As a child, I had heard a few stories about Bhendi Bazaar from friends and family. I had heard of people from all corners of the city thronging to the locality to enjoy food and drink that you would only get during Ramadan. But I had never really found the right opportunity to visit. The bazaar was also known to be rather cramped and crowded, especially a decade or so ago. Accommodations were usually based on the chawl system, and much of the infrastructure had not aged well. However, this integral part of old Bombay remained as vibrant as ever, and I looked forward to discovering it for myself. Turns out, much has changed over the years, and fortunately, for the better.
The Feast Begins at Shabbir's Tawakkal Sweets
The weather was unusually cool for the beginning of April. Since it was Ramadan, the entire street was illuminated with hanging lights over shop awnings and across alleys. It was around 7 pm, and devotees were just beginning to break their fast. We seated ourselves on tables in a small courtyard situated a few feet away from our first stop, Shabbir's Tawakkal Sweets - an outlet that dates all the way back to 1953. Their original shop had to be given up for redevelopment, but their new address did not seem any less abuzz. It was time to let the feasting commence. I decided to start with a favourite.
I had always been a fan of baida roti and couldn't help being curious about how they made it here. The roti arrived cut into six pieces, and I could already spy the delicious stuffing inside. I dipped a piece into the refreshing mint chutney served on the side and took a bite. How had I ever liked any other version? The outside was perfectly crisp, and the egg did not have an overpowering flavour. Inside, there was juicy chicken mince, spices, onion, and, of course, pieces of green chillies whose presence you could not miss. We also tried the cheese baida roti, which looked straight out of a foodie's dream, with bubbly cheese oozing out. To me, the cheese felt rather out of place in this beloved traditional dish. However, those around me were left enchanted by it.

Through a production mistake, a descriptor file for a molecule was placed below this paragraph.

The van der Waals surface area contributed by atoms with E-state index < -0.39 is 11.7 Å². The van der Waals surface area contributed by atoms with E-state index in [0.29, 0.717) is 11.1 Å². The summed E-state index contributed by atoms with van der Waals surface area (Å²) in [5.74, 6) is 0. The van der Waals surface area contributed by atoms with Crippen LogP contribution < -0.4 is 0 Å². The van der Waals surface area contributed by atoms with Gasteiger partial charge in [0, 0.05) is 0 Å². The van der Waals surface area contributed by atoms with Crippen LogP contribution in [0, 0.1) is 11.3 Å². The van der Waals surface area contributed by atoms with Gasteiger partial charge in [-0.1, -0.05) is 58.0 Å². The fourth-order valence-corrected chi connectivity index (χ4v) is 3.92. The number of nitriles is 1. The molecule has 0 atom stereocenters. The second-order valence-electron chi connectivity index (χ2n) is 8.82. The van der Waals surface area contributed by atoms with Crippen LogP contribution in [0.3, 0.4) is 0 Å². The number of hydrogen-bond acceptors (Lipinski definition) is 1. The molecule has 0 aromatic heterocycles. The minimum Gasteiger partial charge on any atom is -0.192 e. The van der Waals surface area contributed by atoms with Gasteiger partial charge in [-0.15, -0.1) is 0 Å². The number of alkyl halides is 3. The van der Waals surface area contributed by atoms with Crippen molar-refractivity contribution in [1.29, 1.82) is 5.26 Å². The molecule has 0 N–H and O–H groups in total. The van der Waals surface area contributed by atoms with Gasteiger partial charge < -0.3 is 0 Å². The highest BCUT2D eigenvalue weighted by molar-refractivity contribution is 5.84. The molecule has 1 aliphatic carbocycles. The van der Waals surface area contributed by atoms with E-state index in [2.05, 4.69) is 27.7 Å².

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Among the appetisers, we also tasted the chicken seekh kebab and mutton seekh kebab. Moayyad Mithaiwala, the proprietor, explained that some of the delicacies were prepared solely for iftar. However, there were many treats - sweet and savoury - available year-round too. The kebabs were one such dish, and after tasting them, I was glad of the fact. I already began planning my next visit and mentally making a list of people who had to try these kebabs. They were cooked to perfection (I was too busy savouring them to come up with more poetic descriptions).
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Delectable Main Course: Nalli Nihari, Khichda, and Sheermal
For the main course, we had the opportunity to try Nalli Nihari - a slow-cooked mutton stew that should be the definition of aromatic. This stew is one of the delicacies that are prepared solely for iftar at this particular restaurant. Nalli Nihari was originally eaten in the mornings. In fact, the word Nihari is said to come from the Arabic word Nahar, meaning early morning. The stew is typically cooked for around 4-5 hours, resulting in wonderfully tender pieces of meat and a curry bursting with flavour. We scooped the Nihari with some soft sheermal, a type of flatbread. We also relished khichda, a mutton preparation of rice and lentils. It was interesting to note that the gravy was white in colour. Before this, khichda to me had been synonymous with a thick dal-like preparation that contained turmeric and was yellowish in colour - I had never tried any other. The Bohra-style khichda was equally, if not more, delicious.
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Preserving the Essence of Old Bombay